Fibromyalgia · Health

Fibromyalgia ~ Diagnosis

Wait.  I’ve heard it so many times over the last four years. And it never has become easier to hear.  Getting a diagnosis is a long process. There were 6 weeks of waiting while my primary care doctor tried different medications to ease my pain. Then there were blood labs to wait for. Finally, the doctor decided to send me to a specialist.

At first, you think, “Good. Now we will get to the bottom of this.” 

But then there is more waiting. {Click Here for more of my  personal  diagnosis story}

The medical field is finally getting a good understanding about fibromyalgia.

In fact, it finally became established as a syndrome with a diagnosis code in October 2015!  This should make it easier to get a diagnosis and help others, including doctors, understand what you are dealing with.


The cause is still unknown.

So how do the doctors diagnose this type of problem?

Reminder:  I just want to say that I am a patient, not a doctor. What I am sharing comes largely from what my doctors taught me and what I have discovered in my own searching.

I am sharing to hopefully help you be informed enough to support friends with this syndrome or possibly acquire informed questions for your doctor. Please talk with your doctor or visit the Mayo Clinic website for official information, diagnosis, and treatment.

There is no blood test that confirms Fibromyalgia.

However, they still do a great deal of blood work to rule 12096519_724004627732743_156457330536608670_nout other diseases. This is good since Fibromyalgia often pairs up with other diseases, such as Rheumatoid Arthritis (R.A.).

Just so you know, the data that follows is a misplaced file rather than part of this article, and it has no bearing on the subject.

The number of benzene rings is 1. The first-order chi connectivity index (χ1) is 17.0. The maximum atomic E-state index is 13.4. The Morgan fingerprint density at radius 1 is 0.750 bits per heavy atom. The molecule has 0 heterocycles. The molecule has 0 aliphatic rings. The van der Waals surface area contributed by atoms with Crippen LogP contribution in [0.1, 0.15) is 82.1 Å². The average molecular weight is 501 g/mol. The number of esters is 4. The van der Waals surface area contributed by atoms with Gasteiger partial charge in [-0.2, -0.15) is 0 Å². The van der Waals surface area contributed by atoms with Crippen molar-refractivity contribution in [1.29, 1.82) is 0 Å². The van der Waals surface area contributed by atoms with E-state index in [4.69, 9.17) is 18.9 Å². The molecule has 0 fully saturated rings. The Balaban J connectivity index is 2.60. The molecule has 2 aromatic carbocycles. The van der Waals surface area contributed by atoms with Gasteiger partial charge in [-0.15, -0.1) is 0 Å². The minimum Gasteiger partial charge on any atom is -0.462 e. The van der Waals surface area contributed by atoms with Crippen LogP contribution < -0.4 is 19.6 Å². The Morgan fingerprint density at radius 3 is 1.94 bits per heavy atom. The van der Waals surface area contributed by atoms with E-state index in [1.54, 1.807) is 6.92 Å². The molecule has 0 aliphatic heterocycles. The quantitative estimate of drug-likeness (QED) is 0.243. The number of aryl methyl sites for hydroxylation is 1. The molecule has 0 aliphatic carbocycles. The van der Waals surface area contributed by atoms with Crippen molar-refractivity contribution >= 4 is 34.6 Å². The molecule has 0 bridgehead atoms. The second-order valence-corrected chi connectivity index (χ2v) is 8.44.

In my case, they drew sixteen vials of blood for testing! And nothing definitive was found. Actually, we learned later that I also had R.A., it was hidden by steroid medications I was taking to ease the by pain. The R.A. showed up after getting on Savella, a drug for Fibromyalgia, and reducing the steroids.

Diagnosis is determined by symptoms and placement of pain.

Here are three questions are vital in determining if you have Fibromyalgia:

  1. Is the pain Chronic?  There are two types of pain – Acute and Chronic. Acute pain is caused by something specific, such as a cut or break or surgery, but lasts a short amount of time. Chronic pain lasts over 3 months
  2. Do you have pain in multiple tender points? Is it painful under mild, firm pressure? If you have pain in 11 or more of the 18 tender points, indications are that you have Fibromyalgia. Find a self-test at . Then go see your doctor.
  3. Do you have associated symptoms, such as fatigue, poor sleep, thinking or memory difficulties, dizziness, or a mood disorder? These symptoms often show themselves along with Fibromyalgia.


So, the good news … you have a diagnosis.

The bad news .. There isn’t really a cure … just live with it the best you can.

BUT it can be managed and you can get a life back.

So next, we will begin the road to getting your life back through pain management.

To Caregivers and Friends

The best thing you can do for you friend or loved one with fibromyalgia is to gain as much understanding about fibromyalgia as you can.

Then be as supportive as you can.

Feeling Your Pain;

Mandy Farmer








Next Topic  >>>> First Steps to Reduce Pain



fibromyalgia Awareness
Purple is the color for fibromyalgia awareness. I make these blankets to make others aware the proceeds of sales help pay for the cost of this blog. Click on this picture to order yours.


Live Strong – What Can family and friends do?

Mayo Clinic – Fibromyalgia Tests and Diagnosis